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How do the Los Angeles Rams approach the offseason?

Loading up for title runs is expensive and attractive, but it comes with a future cost, too.

Los Angeles Rams General Manager Les Snead before Super Bowl LIII, Feb. 3, 2019. Matthew Emmons-USA TODAY Sports

You’re going to hear this for months: this offseason, the Los Angeles Rams are at a crossroads.

Yada, yada, yada.

It’s a narrative you’re going to hear from everyone (probably 3k...definately Sosa) and sure, it’s typically a crossroads for every team (what are their needs? what moves do they make?), but the added wrinkle of a humiliating Super Bowl LIII loss and the Year of the Knee might change the strategy the Rams employ.

But what is that strategy? There are a few options to consider.

Stand pat

Puns, baby. The thinking here is that the Rams made it all the way, but just couldn’t finish. Sure, there might be some additions to the roster - maybe an EDGE, maybe some offensive line depth depending on what happens to the veterans.

But the key here is that the Rams should try their hardest to keep continuity going. After all, if your previous result is making it to the Super Bowl, that’s not exactly a team you want to break up.

That of course, means tough decisions on some free agents. It also means little news and more speculation, which means Sean McVay gets to answer four months-worth of questions about Todd Gurley’s knee, and nothing else, so say we all.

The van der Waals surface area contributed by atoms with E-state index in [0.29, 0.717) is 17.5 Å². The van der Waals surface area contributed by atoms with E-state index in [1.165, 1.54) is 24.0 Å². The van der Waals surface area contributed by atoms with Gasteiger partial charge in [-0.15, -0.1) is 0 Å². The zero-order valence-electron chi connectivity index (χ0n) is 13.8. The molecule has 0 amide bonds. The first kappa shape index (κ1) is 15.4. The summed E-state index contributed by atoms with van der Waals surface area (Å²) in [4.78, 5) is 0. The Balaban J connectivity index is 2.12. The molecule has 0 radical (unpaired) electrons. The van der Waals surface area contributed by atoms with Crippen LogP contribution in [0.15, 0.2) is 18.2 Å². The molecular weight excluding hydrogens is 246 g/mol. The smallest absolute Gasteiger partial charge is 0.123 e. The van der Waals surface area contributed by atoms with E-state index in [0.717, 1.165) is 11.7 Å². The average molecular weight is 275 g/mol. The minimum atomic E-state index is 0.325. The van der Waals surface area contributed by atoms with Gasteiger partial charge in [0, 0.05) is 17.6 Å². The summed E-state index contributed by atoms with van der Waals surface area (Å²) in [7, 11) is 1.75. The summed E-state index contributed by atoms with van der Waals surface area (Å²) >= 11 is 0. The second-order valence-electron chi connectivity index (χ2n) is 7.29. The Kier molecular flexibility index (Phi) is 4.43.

This is the goldilocks of options. Yes, the Rams are probably going to lose some players in free agency. Yes, they’re probably going to gain some compensation picks after their expert navigation in free agency last year.

But, they have cap space. They can afford to sign a marquee free agent, even if for a year on a prove it deal. Given that the Rams are a contender, it might be easier to pull a veteran away for a chance at a title.

But the key is they won’t blow up their draft to add veterans. The Rams haven’t shown a lot of precedence in regards to developing rookies (Les Snead treats draft picks like Sean McVay treats timeouts) but in this approach, they might have to lean on whoever they choose with that first round pick. Because the point is, they’ll actually pick someone.

It’s not exactly loading up for a run, but it’s not exactly not loading up.

All in

Let’s be real - this is easily the sexiest option in terms of an offseason plan. Moving your draft picks for players like Aqib Talib, Brandin Cooks and Marcus Peters? Check.

Adding players in free agency like Ndamukong Suh? Check.

Here, the Rams try and bring in everyone they can and coalesce around a common goal: getting back to and winning the Super Bowl. It’s a good redemption story, and you know damn well MMQB would profile the team if they do this.

However, tossing away another year’s draft class means the Rams will hit a wall - hard. They won’t have a deep roster to lean on when Jared Goff’s inevitable contract extension comes due.

Teams that feature multiple players on mega-deals like Aaron Donald (and a QB, like Goff), don’t typically survive without a young core to build around (on cheap contracts!). This means the team might lose in the future, which is hard to think about now, but important to plan.


How Should the Rams Approach the Offseason?

This poll is closed

  • 12%
    Play it Smart. Keep the team together as best you can.
    (75 votes)
  • 73%
    Meet in the Middle. Try and keep your team together, but add talent if the opportunity exists.
    (426 votes)
  • 13%
    Just Win Baby Win! The 2022 season won’t change next year anyway!
    (81 votes)
582 votes total Vote Now